Germany To Announce Energy Storage Subsidy?

Germany blazed the trail for solar PV uptake and it appears the nation may be about to do the same for energy storage.
Rumour has it that early this week Germany’s government will announce an initiative to support the purchase of battery based energy storage systems integrated with solar panel arrays.
Owners of solar power systems up to 30kW capacity will be entitled to low-interest loans from state-owned bank KfW and a repayment allowance from the Ministry of Environment that will cover 30% of the cost of an energy storage system.
Germany is no slouch when it comes to pioneering support for renewables – it was the first nation to implement feed in tariffs, which it launched in 1991. Within 5 years of the scheme being expanded in 2000, a seven-fold increase in installed solar photovoltaic (PV) capacity occurred in the country.
Germany’s efforts in pushing solar uptake played a major role in reducing the cost of solar panels and associated equipment globally. If the rumours are correct; such as scheme should go some way to reducing the cost of battery based energy storage systems.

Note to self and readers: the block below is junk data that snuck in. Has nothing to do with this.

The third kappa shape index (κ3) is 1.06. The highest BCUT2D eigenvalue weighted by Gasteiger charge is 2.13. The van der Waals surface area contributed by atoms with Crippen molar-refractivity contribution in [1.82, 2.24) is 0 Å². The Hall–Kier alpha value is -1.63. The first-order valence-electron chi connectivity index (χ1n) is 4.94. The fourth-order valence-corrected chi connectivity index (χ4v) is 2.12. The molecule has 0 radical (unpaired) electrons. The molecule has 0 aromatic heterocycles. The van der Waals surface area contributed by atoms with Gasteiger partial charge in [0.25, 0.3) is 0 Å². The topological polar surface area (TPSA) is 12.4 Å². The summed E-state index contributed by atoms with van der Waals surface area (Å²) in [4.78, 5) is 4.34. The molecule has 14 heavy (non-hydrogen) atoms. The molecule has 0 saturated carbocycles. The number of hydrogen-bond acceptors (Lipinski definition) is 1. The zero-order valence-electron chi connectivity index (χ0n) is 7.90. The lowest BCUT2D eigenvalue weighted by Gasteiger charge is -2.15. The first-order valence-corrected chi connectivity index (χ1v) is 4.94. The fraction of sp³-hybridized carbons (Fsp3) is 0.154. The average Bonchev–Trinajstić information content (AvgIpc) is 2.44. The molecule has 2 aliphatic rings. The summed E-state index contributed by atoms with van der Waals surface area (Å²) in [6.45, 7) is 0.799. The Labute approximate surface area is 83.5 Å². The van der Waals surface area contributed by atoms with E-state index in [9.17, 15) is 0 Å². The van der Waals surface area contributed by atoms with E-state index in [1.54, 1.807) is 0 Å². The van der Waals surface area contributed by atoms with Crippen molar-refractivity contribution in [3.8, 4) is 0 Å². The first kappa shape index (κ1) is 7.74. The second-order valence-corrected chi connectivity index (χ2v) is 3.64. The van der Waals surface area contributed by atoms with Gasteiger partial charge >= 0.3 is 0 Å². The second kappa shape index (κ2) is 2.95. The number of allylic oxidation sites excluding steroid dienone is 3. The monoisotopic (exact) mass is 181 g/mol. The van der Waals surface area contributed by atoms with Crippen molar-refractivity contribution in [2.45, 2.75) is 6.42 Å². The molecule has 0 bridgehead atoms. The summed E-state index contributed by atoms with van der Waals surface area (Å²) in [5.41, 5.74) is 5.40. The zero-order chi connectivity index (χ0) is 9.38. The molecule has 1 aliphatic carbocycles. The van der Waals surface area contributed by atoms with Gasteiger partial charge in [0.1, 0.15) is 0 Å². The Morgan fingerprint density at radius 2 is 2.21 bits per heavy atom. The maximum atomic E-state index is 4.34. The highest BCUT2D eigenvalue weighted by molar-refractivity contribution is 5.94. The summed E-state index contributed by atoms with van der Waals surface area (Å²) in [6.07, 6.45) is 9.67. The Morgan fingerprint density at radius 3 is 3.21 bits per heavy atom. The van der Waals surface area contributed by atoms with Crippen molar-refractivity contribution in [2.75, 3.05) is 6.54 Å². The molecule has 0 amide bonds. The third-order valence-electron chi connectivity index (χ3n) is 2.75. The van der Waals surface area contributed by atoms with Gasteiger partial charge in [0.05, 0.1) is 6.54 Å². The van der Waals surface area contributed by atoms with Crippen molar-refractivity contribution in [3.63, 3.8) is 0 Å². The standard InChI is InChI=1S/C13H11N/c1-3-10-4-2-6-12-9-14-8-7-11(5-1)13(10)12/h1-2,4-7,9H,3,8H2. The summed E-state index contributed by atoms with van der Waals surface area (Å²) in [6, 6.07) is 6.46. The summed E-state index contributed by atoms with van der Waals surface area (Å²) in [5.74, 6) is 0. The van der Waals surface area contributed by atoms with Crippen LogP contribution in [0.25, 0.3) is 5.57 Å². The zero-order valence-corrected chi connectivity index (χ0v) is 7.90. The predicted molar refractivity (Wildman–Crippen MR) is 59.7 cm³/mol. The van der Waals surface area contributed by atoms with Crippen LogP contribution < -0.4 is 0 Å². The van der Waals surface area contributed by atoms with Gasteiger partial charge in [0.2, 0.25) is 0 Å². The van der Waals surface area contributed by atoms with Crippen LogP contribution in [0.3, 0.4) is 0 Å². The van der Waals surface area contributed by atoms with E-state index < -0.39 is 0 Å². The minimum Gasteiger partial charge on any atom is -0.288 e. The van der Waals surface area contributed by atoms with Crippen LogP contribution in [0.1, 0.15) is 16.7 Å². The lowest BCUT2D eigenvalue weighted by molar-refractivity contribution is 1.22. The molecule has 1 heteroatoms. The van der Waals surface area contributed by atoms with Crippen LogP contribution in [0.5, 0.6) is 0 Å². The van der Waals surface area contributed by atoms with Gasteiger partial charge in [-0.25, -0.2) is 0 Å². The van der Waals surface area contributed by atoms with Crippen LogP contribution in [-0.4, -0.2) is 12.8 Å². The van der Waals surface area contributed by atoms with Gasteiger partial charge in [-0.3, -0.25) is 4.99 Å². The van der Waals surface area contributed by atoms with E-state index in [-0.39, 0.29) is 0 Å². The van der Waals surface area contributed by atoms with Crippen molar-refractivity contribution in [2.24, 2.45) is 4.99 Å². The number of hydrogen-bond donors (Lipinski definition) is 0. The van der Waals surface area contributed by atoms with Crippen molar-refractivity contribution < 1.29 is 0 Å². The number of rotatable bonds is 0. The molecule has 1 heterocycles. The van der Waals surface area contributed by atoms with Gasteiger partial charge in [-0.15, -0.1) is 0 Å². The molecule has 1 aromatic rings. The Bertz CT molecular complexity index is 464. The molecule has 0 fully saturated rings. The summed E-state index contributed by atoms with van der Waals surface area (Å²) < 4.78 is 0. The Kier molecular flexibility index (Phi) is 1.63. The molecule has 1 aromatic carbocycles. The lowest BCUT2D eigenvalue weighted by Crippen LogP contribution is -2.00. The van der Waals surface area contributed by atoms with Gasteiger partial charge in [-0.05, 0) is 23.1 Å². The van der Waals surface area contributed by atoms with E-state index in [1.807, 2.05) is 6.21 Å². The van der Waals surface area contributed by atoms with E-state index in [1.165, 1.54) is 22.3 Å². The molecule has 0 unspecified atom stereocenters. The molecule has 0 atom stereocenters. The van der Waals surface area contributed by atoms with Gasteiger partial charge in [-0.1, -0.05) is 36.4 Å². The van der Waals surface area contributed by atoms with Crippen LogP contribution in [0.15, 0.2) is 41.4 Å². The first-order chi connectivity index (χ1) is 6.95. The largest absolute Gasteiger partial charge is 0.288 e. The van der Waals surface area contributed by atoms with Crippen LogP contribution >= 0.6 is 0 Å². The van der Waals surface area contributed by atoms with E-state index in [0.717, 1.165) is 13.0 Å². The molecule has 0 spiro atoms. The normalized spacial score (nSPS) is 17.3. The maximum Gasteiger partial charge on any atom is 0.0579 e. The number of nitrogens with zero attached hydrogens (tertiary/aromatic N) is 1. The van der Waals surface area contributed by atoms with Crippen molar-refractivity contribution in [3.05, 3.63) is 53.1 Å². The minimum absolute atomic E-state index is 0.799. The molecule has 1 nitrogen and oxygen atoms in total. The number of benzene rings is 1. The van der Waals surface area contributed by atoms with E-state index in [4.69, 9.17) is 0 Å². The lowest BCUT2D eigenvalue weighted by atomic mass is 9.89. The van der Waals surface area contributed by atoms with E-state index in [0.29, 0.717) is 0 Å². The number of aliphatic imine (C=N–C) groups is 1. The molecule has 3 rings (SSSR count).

The initiative will be great news not only for households and businesses wanting greater energy independence, but also the many companies investing in energy storage R&D. 
Last week, inverter manufacturer Power-One announced it was partnering with Panasonic to develop, produce and market energy storage systems for residential and commercial markets.
Aside from providing a greater degree of energy independence by allowing harvested solar power to be “banked” for use during low light periods or at night , energy storage systems offer a number of other benefits. For example, the systems can be charged during off-peak periods with mains power when electricity is cheaper for use during more expensive peak periods.
For solar power system owners who receive less than fair market value for the surplus electricity they export to the mains grid, storing instead of exporting that energy will send a clear signal to electricity companies that if they want the high-value green power – they are going to have to pay a reasonable price for it.